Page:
3. There is a significant difference between the effects of the different

Concentrations of Ampalaya (Momoridca charantia) Leaf Extract against

Mosquito larvae in terms of:

3.1. mortality rate

3.2. time effectiveness

Theoretical Framework

According to Bayer Environmental Sciences and Reinert, there are about

3500 species of mosquitoes, grouped into 3 sub families, Toxorhnychitinae,

Anophelinae, and Culicinae. Although there are over 3500 species of mosquito

through the world, all of which live in specific habitats, exhibit unique behavior

and bite various animals.


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According to Lim (2008), Momordica charantia is tropical vine of the family

Cucurbitaceae widely grown for edible fruit, which is among the most better of all

vegetables. In the Philippines it is commonly known as Ampalaya. It grows in

areas where annual precipitation ranges from 480 mm to 4100 mm. All parts of

the plant are equally important as fruits of Ampalaya (Momordica charantia)

contain Charantin, Polypeptide p as its constituent elements and also the leaves

of the plant contains Charantin, Polypeptide p as the main component.

The plant contains also several bioactive glycosides (including momordin,

charatine, charnantitosides, Goya glycosides, and momordicosides) and other

terpenoids compounds (including momordicin 28, momordicinin, momordicilin,

momordenol and momordol). It also contains cytotoxic (Ribosome inactivity)

proteins such as momorcharin and momordin. Also the aerial parts of the Bitter

gourd / Ampalya possess a number of active ingredients including tannins,

flavonoids, alkaloid’s, quinines and phenol. The juice extracted from the leaf of

Momordica charantia that will be used in this study.


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Conceptual Framework

INPUT PROCESS OUTPUT

To determine the Culturing of Larvicidal effect of


mosquitoes
larvicidal effect of Ampalaya (M.
Collection of Ampalaya
Ampalaya (M. charantia) leaf extract
(M. charantia) leaf
charantia) leaf extract on mosquitolarvae is
Ampalaya (M.
determined
charantia) leaf
extraction by pounding

Preparation of
Replicates for each
concentration

Preparation of
Ampalaya (M.
charantia) extract
concentrations

Testing for results

Figure 1. Scheme for the Conceptualization of the study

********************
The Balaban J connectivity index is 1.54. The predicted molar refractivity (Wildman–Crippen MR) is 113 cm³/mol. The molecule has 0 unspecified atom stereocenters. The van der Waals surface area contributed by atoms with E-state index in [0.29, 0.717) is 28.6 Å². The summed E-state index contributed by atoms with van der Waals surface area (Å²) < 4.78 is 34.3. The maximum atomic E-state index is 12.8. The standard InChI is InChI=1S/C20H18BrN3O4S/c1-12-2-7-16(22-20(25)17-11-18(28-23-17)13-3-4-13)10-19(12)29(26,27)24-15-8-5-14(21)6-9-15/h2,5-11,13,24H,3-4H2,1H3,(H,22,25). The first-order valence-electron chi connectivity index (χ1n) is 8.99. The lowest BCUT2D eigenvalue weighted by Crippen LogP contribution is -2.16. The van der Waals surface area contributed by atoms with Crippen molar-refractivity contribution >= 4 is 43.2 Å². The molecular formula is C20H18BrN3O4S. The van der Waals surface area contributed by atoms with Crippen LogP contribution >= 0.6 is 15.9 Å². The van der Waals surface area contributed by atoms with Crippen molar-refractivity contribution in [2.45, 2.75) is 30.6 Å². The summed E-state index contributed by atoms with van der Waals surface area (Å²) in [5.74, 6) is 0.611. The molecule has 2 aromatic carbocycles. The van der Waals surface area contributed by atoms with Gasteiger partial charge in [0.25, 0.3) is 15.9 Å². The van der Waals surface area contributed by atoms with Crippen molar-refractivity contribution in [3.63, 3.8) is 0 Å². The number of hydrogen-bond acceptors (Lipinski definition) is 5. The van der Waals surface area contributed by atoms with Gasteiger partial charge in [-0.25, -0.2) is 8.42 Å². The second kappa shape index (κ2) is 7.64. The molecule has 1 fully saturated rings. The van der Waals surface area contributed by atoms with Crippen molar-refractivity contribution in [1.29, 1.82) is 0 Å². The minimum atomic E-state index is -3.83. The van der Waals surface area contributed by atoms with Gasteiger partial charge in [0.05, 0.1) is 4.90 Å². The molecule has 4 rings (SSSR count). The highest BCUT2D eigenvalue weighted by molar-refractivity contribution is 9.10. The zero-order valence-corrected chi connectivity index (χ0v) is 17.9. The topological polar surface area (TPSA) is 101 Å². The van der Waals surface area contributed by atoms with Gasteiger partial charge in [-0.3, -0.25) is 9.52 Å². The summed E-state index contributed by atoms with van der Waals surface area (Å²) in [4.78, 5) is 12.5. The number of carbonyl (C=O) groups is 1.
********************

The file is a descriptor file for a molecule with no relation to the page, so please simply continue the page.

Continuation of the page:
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The aim of the study is showed in the first box. To determine the larvicidal

effect of Ampalaya (M. charantia) leaf extract in mosquito larvae. Through the

process the researchers could achieve the objective. The process involves both

the independent (concentrations) and dependent (larvae) variables. The process

involves culturing of mosquitoes, collection of Ampalaya (M. charantia) leaf,

Ampalaya (M. charantia) leaf extraction by pounding, Preparation of Replicates

for each concentration, Preparation of Ampalaya (M. charantia) extract

concentrations, and testing for results. The researchers expect to found out if

Larvicidal effect of Ampalaya (M. charantia) leaf extract on mosquito larvae is

determined

Significance of the Study

This study is considered beneficial and relevant to the following

stakeholders:

Community. People who suffer from the dengue that caused by the

Mosquitoes, may found an abundant supply of Larvicide for mosquito larvae that

can be seen commonly just in their backyard.

Manufacturers. They could make this effective product that could be

available in the market and would again earn money from it.

Future researchers. This study may take as their take off for the further

investigation regarding the Larvicidal Effect of Ampalaya (Momordica charantia)

Leaf Extract against Mosquito larvae as Mosquito killer or repellent.


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Scope and Delimitations

The coverage of this study will determine the effectiveness of Ampalaya

leaf extracts as mosquito larvicide. The said experiment will be conducted within

Tacloban City area only. The study will be conducted in two weeks which includes

the culturing of mosquito larvae and collection of Ampalaya leaf. The materials to

be used will be gathered around the researchers’ school laboratory. The study

will limit only on the larvicidal property of Momordica charantia and other

chemically bounded larvicidals will not be used in this experiment.

Definition of Terms

The following terms are derived to convey their actual meaning as

employed in the textual presentation of the study.

Ampalaya (Momordica charantia). Also known as bitter melon, bitter

gourd, bitter squash or balsam-pear in English, has many other local names (An,

2016). In this study, this material will serve as the extracted Momordica charantia

leaf to be used as larvicide against mosquito larvae.

ANOVA. According to Oxford Dictionaries, ANOVA is the analysis of

variance, a statistical method in which the variation in a set of observations is